My Life Reduced Four Boxes, a Suitcase and Two Carry-Ons

3173042245_20181023_191943Have I told you I’m moving in a few weeks? I think I did. California here I come!

My son and daughter-in-law are having a baby, my first grandson, and I’m going out to help with things, at least for a few years.  So, no, I’m not going out there to try my hand at acting or anything like that. However, I know a couple of actors, some artists, a few writers, several models and such. Being out there, where they live and work, will allow some time to catch up on things with them.  I’m looking forward to all of that. What I’m not looking forward to is moving.

Does anyone hate moving as much as I do? Maybe it’s because I’ve done so much of it over the course of my life, most of it recently, but I suppose I’ve gotten better at prepping it with each go-round. You might think that after sixty-two years and five months I’d have accumulated a lot of stuff. And you wouldn’t be wrong…at least about the me of a few years ago. When I was still married, and all my kids were still at home, we had a lot of stuff. When we moved it filled a moving van. But since the kids ventured off in their separate directions, and my wife became “the ex”, things have changed for Dad. I began renting furnished rooms, for one thing. And with each successive move I’ve made from there to here, the pile of my necessary stuff has diminished and been refined to a few essentials.

One thing I’ve learned is to get rid of stuff each time I move. I set a goal and reach it. Also, I start a month or two early with packing and preparation. That way I spend a little time on it each day or every weekend. It’s hard to gather up the motivation but sorting through my stuff is kind of like taking a trip in a time machine, revisiting memories and old friends. Everything I pick up represents another period of the past. Some things really are trash, though. If I’m honest I know I’ll never use it again. But in some cases, I might be wrong. It’s a challenge to throw something away that I’ve kept for thirty years, something I’ve decided many times over not to throw away. But it comes down to weighing sentimental value against utility.

I have digitized photographs and uploaded them to “the cloud” for safe-keeping. That made me feel much better about ditching the originals. Keeping in mind that, over time, photographs fade makes that choice easier. I’m preserving the memory in a better, much more portable way that can be easily shared with my tech savvy kids. Also, I’ve got to ask myself if I really need anything I’ve kept in a closet, the basement or the attic for much of my adult life? The answer, of course, is probably not. Asking when the last time was that I looked at whatever it is I now hold in my hands works. Some things I have not looked at since the prior move. Those are immediate candidates for the trash. Other things have some historical value. They are personal items I’m keeping as mementos to pass on or things needed for legal reasons like government documents and such. I have about three boxes full of the essentials.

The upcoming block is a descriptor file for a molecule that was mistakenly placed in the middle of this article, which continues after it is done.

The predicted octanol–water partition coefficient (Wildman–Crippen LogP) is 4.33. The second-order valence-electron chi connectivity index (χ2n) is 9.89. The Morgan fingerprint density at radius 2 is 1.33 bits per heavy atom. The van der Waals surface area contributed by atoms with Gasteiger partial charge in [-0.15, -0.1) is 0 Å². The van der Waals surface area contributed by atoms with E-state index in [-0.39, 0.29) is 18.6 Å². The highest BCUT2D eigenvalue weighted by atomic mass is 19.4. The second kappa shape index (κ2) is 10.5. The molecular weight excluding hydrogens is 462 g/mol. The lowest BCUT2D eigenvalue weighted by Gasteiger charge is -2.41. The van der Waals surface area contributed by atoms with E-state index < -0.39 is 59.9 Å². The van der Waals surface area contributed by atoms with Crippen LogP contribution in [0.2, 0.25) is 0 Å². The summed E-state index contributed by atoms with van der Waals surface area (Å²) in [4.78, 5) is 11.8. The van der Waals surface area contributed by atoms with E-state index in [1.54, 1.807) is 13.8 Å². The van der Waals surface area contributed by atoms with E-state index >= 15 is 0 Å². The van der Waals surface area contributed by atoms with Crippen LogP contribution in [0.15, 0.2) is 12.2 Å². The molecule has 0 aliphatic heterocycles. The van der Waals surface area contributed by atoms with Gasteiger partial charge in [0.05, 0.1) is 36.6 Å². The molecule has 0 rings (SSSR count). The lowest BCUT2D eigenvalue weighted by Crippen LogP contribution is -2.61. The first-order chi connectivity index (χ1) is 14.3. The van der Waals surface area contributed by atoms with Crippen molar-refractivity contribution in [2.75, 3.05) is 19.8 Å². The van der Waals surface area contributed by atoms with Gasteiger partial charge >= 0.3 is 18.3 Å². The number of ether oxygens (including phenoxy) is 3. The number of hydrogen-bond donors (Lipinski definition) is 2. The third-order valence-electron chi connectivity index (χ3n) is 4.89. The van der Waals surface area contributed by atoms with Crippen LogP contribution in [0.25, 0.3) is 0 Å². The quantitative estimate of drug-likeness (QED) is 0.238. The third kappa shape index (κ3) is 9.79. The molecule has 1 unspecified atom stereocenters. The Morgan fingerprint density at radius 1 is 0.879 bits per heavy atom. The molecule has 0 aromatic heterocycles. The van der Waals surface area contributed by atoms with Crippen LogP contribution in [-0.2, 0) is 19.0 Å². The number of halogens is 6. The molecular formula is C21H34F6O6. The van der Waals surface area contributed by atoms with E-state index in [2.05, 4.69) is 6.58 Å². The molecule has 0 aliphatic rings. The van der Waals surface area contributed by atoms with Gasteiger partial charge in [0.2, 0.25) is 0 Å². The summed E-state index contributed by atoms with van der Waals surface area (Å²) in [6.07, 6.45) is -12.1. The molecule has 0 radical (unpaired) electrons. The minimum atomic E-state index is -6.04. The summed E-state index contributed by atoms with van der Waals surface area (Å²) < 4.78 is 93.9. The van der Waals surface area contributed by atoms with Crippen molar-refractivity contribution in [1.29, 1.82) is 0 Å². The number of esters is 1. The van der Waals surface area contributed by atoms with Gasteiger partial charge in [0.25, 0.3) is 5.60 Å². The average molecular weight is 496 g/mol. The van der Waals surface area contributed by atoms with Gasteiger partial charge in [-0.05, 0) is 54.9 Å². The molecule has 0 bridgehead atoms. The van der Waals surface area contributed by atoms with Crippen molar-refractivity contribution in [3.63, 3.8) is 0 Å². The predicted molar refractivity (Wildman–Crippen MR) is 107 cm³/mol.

Also, I go through my clothes. If it doesn’t fit, I donate it. Do I really believe I’ll ever wear something I’ve kept since high school or college? Sure, maybe it will come back into vogue…some time before the turn of the next century, but will I be around? More relevantly, will I be able to squeeze into it? It’s better to let someone who really needs it get some use of it. Donate it.

As for all the electronic devices accumulated over the years, the ones that are outdated or broken, whatever can be sold, I sell. For all the other things that won’t sell, I wonder why I kept them in a drawer, or the closet in the first place? There is a reason stuff is called junk and that semi-permanent catch-all storage place to which all things retire before disposal is called the “black hole”. No one’s gonna want a ten-year old cellphone or a five-year-old computer accessory. Remembering that I replaced those things for a reason helps. If it still works, though, donating it makes the parting easier. If I want to keep it, weighing the cost of shipping (or having it moved) against the retained value of the item settles things quickly. It’s not worth it. Future utility against the cost to replace it with something newer, better, faster is also a fair way of assessing value. Lastly, I decide whether it can be recycled before adding it to the trash.

Once I have reduced life to the essentials, I can rest assured that I can travel light (or at least lighter). And the next time I move my effort will be easier, if not less painful.